But this reasoning does not mean it will be, due to the misleading media reports portraying Obama as far ahead in the popular vote (not true -- just over 2% lead, 1% with Florida)  and in the elected delegate race (6% lead for Obama, bigger than the popular vote margin due to his big wins in states with low turnout caucuses).  The major media are completely in the bag for Obama, in a pretty shameless fashion at this point reflected in their circling the wagons to protect their candidate after the ABC debate. 

Rick Moran, associate editor:

All depends on turnout. A big turnout of white voters in the western and northern parts of the state along with suburban vote could give Clinton the double digit win she's looking for.
But I think she'll fall just short of that. Prediction: Clinton 54 Obama 46.

Thomas Lifson, editor:

I do not trust the polling data in this race. Ever since race entered the equation, thanks to Bill Clinton's statements in South Carolina comparing Obama to Jesse Jackson, and especially since Rev. Wright became an issue, I suspect that many people are not telling strangers who telephone them how they plan to vote. That is the so-called "Bradley effect."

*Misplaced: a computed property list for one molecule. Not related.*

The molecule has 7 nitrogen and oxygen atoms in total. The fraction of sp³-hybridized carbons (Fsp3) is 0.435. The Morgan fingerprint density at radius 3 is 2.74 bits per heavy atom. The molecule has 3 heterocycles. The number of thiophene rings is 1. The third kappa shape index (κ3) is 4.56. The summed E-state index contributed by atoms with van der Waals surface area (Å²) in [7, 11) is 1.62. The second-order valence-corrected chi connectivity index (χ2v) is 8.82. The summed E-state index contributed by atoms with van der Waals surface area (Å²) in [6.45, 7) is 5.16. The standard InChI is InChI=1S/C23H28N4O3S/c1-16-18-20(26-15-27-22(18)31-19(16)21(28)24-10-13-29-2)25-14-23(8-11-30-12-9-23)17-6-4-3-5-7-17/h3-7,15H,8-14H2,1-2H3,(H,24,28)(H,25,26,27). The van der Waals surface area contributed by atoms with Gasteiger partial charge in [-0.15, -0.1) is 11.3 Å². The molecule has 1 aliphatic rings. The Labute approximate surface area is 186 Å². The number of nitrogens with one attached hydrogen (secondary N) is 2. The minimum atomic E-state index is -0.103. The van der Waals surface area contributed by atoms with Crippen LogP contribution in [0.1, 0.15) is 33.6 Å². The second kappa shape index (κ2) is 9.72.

Drudge says  that Hillary's internal polling shows an 11 point victory coming. This is plausible, given the probable impact of the "cling" gaffe on San Francisco's Billionaire' Row and Obama's poor debate performance. But I suspect that the internal polls may be optimistic, since the Hillary camp may be getting what it wants to hear from the pollsters whom it pays. Michelle Cottle has just written  about the incredible chaos in that campaign operation. At this point, the level of dysfunction could extend to polling.

If I have to pick a margin, I would say 10%. But if some Philadelphia precincts record 100% turnout as they have in the past, perhaps Obama will lose by as little as 7%.

Of course, the really significant electorate is the superdelegates. They have to be thinking about the reaction of the African-American constutency if they dump Obama. My guess is that they will not choose Hillary in sufficient numbers to give her the nomination, even if she wins by double digits.